Goodison Egyptology collection in Southport exhibition

Image source, The atkinson
Image caption, A wooden coffin lid from Thebes dates from between 700 and 650 BC

A private collection of Egyptian artefacts, dating from 3,000 BC to 200 AD, is to be exhibited in Merseyside for the first time in 40 years.

The Goodison Egyptology Collection, named after Anne Goodison from Waterloo, Liverpool, consists of more than 1,000 artefacts.

Most were collected during two trips to Egypt in 1887 and 1897.

The 40 boxes of treasure have been in storage since 1974 when the Bootle Museum and Art Gallery closed.

They will now form a permanent display at the Atkinson Art Gallery in Southport when the lottery-funded Egyptology gallery opens on Friday.

Little is known of Mrs Goodison, who was born Anne Padley in West Derby, Merseyside, in 1845.

Aged 22, she married George Goodison, a civil engineer for the Walton Local Board, who laid a sewerage system in the Everton area. As a gesture of thanks a road was named after him and - some years later - Everton FC's stadium on the same road took the name Goodison Park.

"Though little appears to be recorded of her, there are tantalising connections which have come to light," said Jo Chamberlain, documentation officer at the gallery.

"There is a reference to Marianne Brocklehurst contacting the then curator of Bootle Museum through the recommendation of Mrs Goodison asking for advice on setting up a museum in Macclesfield and when the Goodison's rented a cottage in Coniston, their next door neighbour was [art critic] John Ruskin."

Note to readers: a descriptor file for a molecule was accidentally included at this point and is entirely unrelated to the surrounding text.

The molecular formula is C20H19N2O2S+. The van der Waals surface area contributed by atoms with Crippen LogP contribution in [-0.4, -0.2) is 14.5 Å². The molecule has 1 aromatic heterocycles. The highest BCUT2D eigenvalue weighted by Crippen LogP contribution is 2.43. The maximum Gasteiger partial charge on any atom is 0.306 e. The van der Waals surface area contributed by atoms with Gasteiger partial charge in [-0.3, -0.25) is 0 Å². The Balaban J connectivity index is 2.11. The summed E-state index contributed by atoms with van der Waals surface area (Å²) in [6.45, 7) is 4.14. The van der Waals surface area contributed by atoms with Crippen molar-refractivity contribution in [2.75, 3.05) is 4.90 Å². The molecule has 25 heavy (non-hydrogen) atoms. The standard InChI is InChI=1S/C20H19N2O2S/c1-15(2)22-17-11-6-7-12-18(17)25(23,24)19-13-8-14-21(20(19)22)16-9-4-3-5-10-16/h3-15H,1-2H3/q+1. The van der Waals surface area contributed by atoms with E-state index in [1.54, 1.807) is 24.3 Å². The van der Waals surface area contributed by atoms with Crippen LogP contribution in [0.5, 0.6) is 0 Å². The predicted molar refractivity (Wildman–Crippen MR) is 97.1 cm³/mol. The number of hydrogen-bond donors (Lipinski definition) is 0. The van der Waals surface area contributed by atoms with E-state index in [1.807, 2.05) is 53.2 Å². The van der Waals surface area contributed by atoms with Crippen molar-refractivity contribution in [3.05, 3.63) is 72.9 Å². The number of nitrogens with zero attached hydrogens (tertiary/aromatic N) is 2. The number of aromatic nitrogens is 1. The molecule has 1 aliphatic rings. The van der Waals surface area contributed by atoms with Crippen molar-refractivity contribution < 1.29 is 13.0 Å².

Image source, The atkinson
Image caption, The artefacts, dating from 3,000 BC to 200 AD, include this 2nd Century wooden label for identifying a mummy
Image source, The atkinson
Image caption, A wooden ba-bird was placed on top of a coffin or shrine to allow the deceased person's spirit to gain mobility

Mrs Goodison purchased most of the objects with the advice of clergyman Revd Greville J Chester, who assisted in purchasing Egyptian antiquities for the British Museum in London.

She displayed them in her home until her death in 1906, aged 61, when her husband approached Bootle Museum with the aim of selling his wife's collection.

The museum could not afford the £400 asking price, but Thomas Davies, a retired businessman who had spent most of his working life in Egypt, bought it and gifted the collection to the museum.

The collection stayed on display in Bootle until the 1970s when the museum closed.

Image source, The Atkinson
Image caption, A gold hair ring from the 18th Dynasty
Image source, The Atkinson
Image caption, Fragment of sandstone from the Tell el Amarna archaeological site

The objects were then transferred to the Botanic Gardens Museum in Churchtown, and then to the Atkinson Art Gallery in Southport in the 1990s where they have remained in storage until a new gallery was recently opened following lottery funding.

Ms Chamberlain said: "The new gallery has given us the opportunity to examine the items once more and through working with many specialists, fabulous new information is coming to light.

"Dr Ashley Cooke, of World Museum Liverpool, recently looked at some of the pottery from the collection and spotted markings that can be traced back to the famous Egyptologist Flinders Petrie.

"Revd Chester was known to be a good friend of Flinders Petrie, so it's not surprising that a quantity of artefacts from his excavations have made their way into this collection.

"It adds a provenance that makes the collection even stronger."

Image source, The atkinson
Image caption, A pair of silver penannular earrings

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